• So, how old is the GCPD’s most famous commissioner? According to World’s Finest #53, Jim Gordon was born on January 5th 1900, which would make him 122 years old today! We suspect that’s not accurate, though pinpointing an exact age is probably pretty tough. In 2015’s Batman #41, he told Harvey Bullock he was 46. However, he’s looking a lot older in the currently-running Joker series—far more than the 53 he’d be if he’s aging in real time. The bottom line is this is a man who dyed his hair to conceal his age and comic continuity always plays a bit fast and loose when it comes to their characters’ ages, so we suggest just going with “Jim Gordon is just old enough to get the job done.”

Whew! With all that on his resume, no one could blame Jim Gordon for thinking about retirement. In fact, if you’re up on your comic book continuity, you know that he’s not just thinking about it—he actually has. Currently, it’s Renee Montoya who’s the GCPD Commissioner in our Bat-comics, while the retired Jim has taken on the freelance assignment to hunt down none other than the Joker (it’s, uh, not going very well). However, The Batman’s Gordon is significantly younger and isn’t even the commissioner yet. In other words, no matter his age, we suspect Jim Gordon is nowhere near done. And that’s a fact, Bat-fans!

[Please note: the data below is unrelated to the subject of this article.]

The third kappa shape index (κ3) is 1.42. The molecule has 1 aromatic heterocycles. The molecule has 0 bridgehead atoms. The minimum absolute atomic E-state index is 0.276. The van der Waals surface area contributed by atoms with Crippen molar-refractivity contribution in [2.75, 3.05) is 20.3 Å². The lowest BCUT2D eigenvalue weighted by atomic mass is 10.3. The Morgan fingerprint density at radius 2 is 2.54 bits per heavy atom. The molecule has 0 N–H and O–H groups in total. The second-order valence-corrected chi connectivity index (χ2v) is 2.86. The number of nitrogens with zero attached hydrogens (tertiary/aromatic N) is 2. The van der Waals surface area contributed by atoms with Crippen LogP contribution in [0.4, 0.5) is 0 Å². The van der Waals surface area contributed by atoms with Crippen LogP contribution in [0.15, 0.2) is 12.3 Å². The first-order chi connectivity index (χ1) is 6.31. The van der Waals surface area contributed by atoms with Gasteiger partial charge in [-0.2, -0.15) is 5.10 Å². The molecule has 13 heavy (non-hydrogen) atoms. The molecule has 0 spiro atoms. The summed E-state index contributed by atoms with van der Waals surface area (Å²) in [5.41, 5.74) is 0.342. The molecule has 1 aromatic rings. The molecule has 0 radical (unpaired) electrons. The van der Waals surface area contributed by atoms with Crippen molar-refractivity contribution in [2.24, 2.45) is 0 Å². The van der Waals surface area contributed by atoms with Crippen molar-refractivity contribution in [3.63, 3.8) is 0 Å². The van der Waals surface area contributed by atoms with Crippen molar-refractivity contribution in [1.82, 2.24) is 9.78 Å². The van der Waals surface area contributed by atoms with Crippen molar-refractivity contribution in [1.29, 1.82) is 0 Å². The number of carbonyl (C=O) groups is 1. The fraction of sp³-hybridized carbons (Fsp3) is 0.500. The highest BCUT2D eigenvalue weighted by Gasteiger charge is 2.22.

The Batman, directed by Matt Reeves and starring Robert Pattinson, Zoë Kravitz and Jeffrey Wright as Jim Gordon, is now in theaters. Visit our official movie page for all the latest trailers, articles and news on the film!

Joshua Lapin-Bertone writes about TV, movies and comics for DCComics.com, is a regular contributor to the Couch Club and writes our monthly Batman column, "Gotham Gazette." Follow him on Twitter at @TBUJosh.